Consumers in emerging markets such as Brazil, India, and China are staunch supporters of cause marketing and branding—even more so than their counterparts in the West—according to Edelman's 2010 GoodPurpose Report. Over 7,000 people were surveyed for the annual global study.
Protecting the environment and improving health care were at the top of consumer priorities in terms of causes, followed by stopping domestic violence and reducing poverty. And 87% of those surveyed globally expect companies to consider societal interests equal to business interests.
"The emerging markets research is particularly important as these are the markets that speak to the future of consumerism as we know it," says Mitch Markson, Chief Creative Officer and founder of Edelman’s goodpurpose™ initiative. "Citizen consumers in India, China and Brazil will set a new standard for how business and society merge to form a new type of global citizenship and marketplace that is both purposeful and profitable."
Purpose has thus emerged as the 5th "P" of marketing, according to the report. For four years running, when quality and price are equal, the number one purchase motivator for Americans remains social purpose—even over design & innovation and brand loyalty, says Markson. "Purpose is the only 'P' that fosters an emotional engagement between the brand and the consumer — something that both brands and consumers are looking for."
80% of Indian consumers, for example, volunteer for a cause every 12 months, and 85% donate to a cause every 12 months. 81% of consumers in India and 89% of consumers in China say they are personally involved in supporting a good cause—and these numbers represent major increases over last year, says Markson.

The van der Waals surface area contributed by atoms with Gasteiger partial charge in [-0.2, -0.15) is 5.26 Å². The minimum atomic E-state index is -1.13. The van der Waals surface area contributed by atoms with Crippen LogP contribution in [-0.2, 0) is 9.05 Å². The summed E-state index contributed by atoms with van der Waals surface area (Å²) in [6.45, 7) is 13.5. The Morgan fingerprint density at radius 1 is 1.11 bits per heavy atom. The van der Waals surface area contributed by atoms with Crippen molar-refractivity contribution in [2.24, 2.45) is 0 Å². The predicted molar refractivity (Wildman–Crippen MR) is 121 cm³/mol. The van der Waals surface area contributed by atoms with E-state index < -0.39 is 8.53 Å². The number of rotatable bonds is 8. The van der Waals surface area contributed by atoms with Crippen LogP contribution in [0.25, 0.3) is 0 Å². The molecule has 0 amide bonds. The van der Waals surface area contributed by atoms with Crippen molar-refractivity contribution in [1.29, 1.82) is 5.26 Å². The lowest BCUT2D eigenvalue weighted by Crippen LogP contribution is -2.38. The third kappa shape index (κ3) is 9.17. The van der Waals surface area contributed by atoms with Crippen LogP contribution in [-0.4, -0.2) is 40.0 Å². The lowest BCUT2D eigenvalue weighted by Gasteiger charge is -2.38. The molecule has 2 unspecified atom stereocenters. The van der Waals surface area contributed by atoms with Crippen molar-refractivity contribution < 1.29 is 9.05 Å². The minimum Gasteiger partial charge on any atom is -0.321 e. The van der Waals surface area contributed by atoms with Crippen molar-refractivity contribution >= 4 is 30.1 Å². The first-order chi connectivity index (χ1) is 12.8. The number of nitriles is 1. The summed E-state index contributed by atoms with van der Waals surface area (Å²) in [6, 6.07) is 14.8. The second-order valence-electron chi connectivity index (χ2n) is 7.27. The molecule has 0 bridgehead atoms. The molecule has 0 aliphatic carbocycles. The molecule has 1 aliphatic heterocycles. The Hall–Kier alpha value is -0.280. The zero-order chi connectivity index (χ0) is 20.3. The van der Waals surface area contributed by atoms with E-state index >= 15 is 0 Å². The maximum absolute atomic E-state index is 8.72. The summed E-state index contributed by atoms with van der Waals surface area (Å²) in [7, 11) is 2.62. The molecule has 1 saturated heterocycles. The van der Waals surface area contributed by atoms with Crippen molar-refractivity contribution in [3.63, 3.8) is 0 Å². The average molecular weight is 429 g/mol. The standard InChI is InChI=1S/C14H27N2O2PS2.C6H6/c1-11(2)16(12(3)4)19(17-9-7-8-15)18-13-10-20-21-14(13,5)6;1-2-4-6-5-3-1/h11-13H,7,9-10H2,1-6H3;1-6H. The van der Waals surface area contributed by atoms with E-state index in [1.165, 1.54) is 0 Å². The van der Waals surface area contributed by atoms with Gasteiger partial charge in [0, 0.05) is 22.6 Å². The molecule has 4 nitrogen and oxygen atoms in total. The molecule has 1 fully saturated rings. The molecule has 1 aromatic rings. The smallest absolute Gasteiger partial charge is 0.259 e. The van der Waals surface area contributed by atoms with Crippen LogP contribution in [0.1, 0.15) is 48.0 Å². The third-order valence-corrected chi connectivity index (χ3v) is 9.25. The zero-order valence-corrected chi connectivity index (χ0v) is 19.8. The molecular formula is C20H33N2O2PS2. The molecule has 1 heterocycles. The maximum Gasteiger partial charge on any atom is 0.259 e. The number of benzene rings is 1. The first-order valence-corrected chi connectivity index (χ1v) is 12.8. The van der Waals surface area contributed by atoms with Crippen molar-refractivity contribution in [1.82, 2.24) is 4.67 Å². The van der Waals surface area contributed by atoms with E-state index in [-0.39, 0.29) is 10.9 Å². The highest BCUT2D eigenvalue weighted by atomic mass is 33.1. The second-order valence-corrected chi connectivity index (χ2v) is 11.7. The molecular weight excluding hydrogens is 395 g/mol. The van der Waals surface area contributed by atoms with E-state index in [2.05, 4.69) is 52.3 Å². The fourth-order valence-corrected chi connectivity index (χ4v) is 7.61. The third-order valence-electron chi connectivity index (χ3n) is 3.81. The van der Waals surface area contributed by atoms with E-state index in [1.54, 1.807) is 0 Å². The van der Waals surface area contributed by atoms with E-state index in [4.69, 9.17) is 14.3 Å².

But "cause" may be misunderstood or understood differently in many parts of the world. As a long-time resident of South Asia, I know first-hand that religious festivals and ceremonies—which happen daily or weekly—are times to give money, but that money is often handed over to priests and not necessarily to a charity. Do survey respondents in India have the same concept of "philanthropy" as we do in the West? And does buying products from "good brands" simply translate to companies without corruption?
This will become clearer in the next 10 years, especially since sector-specific industries, such as pharmaceuticals, are beginning to emerge from the ground up in countries like India and China. Their practices—and consumer support for those Asian-born brands—will be the real test of just how ethical emerging global companies are, and whether consumers in emerging markets are able to differentiate between real impact and the green-washing that we've already seen in the West.
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